From the IRS, Clarity on Charity

Barb Wire

Common sense isn’t exactly a common theme at the IRS. But the year is off to a surprisingly good start at Americans’ least favorite agency now that officials have put the kibosh on a ridiculous charitable donation idea.

Early last month, we told you about a worrisome new proposal from the IRS that would give 501(c)(3) organizations (like FRC) “the option” of doing away with their written acknowledgements of donations over $250 and consider sending all of their donors’ personal information to the agency instead.

For several reasons — not the least of which is the IRS’s horrible track record of data leaks and political harassment — nonprofits of all stripes strenuously objected, arguing that it wouldn’t be long until this “optional system” became mandatory. As it stands, groups like FRC don’t ask for — nor do they need — donors’ Social Security information to process gifts. If they were forced to, it would significantly raise the cost of securing that data. More importantly, it would scare away potential donors, who (naturally) doubt the government’s reliability when it comes to safeguarding their personal details. And even if both sides could be trusted, the system itself is rife for abuse.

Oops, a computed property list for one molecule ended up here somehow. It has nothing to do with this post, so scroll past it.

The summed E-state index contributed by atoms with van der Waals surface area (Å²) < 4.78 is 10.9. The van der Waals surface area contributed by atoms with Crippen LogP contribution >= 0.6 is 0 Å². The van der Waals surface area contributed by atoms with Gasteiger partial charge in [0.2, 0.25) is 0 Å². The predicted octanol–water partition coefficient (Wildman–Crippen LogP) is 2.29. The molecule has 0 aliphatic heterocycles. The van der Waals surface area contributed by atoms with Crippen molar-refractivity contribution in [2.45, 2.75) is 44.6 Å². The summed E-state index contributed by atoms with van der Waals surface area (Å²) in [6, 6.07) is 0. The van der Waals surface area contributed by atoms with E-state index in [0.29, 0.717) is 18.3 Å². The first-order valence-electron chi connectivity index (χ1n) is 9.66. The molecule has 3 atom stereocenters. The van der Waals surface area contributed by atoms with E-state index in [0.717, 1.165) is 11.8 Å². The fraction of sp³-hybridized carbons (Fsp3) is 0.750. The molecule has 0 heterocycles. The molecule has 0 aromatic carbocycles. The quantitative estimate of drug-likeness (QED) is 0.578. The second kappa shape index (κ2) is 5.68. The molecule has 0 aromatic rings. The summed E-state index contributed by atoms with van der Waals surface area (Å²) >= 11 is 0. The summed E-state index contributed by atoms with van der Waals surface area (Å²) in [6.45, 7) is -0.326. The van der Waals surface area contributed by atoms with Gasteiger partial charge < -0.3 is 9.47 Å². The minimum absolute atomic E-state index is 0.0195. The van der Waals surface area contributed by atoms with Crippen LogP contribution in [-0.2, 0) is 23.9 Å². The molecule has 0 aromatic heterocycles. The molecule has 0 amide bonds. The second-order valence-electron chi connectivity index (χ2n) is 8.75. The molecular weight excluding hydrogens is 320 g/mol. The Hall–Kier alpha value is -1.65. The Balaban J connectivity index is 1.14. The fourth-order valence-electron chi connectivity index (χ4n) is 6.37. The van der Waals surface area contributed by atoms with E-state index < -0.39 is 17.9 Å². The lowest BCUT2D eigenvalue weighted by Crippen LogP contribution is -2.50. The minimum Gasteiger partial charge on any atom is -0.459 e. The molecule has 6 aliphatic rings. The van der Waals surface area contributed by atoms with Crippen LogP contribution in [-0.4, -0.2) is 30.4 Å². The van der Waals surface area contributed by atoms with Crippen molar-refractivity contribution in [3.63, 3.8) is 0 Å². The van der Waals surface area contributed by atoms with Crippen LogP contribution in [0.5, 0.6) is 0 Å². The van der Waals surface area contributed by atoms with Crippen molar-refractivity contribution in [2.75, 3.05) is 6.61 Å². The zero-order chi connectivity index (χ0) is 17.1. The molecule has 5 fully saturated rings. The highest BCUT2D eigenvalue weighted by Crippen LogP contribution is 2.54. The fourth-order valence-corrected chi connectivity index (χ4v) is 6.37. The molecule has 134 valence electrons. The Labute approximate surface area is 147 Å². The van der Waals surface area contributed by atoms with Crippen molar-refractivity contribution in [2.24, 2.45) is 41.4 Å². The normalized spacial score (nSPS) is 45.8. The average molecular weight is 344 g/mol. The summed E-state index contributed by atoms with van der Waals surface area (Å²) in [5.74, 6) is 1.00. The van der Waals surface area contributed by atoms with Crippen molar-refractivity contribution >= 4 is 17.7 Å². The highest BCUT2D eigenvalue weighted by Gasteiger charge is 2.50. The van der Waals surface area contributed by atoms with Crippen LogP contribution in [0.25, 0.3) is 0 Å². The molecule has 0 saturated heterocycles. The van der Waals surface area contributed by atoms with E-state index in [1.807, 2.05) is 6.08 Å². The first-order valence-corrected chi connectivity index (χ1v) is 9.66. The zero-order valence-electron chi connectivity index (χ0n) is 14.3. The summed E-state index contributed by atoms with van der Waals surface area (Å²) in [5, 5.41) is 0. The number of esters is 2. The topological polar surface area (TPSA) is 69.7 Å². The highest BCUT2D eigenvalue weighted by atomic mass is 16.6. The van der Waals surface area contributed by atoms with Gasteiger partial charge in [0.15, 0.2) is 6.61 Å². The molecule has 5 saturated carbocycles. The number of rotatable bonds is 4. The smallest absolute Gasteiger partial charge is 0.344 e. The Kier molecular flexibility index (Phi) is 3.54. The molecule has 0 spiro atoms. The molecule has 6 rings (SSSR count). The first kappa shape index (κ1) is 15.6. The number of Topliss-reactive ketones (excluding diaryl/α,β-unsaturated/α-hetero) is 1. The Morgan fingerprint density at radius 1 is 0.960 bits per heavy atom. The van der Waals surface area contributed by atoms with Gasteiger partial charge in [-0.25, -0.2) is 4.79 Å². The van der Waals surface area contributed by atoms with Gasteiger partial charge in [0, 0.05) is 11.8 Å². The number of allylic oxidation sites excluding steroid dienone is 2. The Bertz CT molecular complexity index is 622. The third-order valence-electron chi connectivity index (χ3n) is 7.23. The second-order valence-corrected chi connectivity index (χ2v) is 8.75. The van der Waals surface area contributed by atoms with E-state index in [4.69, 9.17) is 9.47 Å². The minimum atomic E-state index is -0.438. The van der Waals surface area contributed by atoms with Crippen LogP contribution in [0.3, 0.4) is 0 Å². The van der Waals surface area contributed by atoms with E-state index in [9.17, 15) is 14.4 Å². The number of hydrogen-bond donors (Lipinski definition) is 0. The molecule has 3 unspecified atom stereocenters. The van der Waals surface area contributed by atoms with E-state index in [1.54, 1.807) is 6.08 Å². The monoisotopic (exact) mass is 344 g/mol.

After more than 38,000 public comments — some of them yours! — the IRS announced today that it was dropping the idea entirely. More than 200 charitable groups weighed in against the proposal, which would have discouraged people from giving. “The Treasury Department and IRS received a substantial number of public comments in response to the notice of proposed rulemaking,” it wrote in the Federal Register. “Accordingly, the notice… is being withdrawn.” Our thanks to all of you who chimed in! While we may not feel like it, the government still responds when citizens are engaged.

The opinions expressed by columnists are their own and do not necessarily represent the views of Barb Wire.

Tony Perkins
Tony Perkins is president of the Washington, D.C.-based Family Research Council. He is a former member of the Louisiana legislature where he served for eight years, and he is recognized as a legislative pioneer for authoring measures like the nation’s first Covenant Marriage law. (Via FRC’s Washington Update. Tony Perkins’ Washington Update is written with the aid of FRC senior writers.)

Join the conversation!

We have no tolerance for comments containing violence, racism, profanity, vulgarity, doxing, or discourteous behavior. Thank you for partnering with us to maintain fruitful conversation.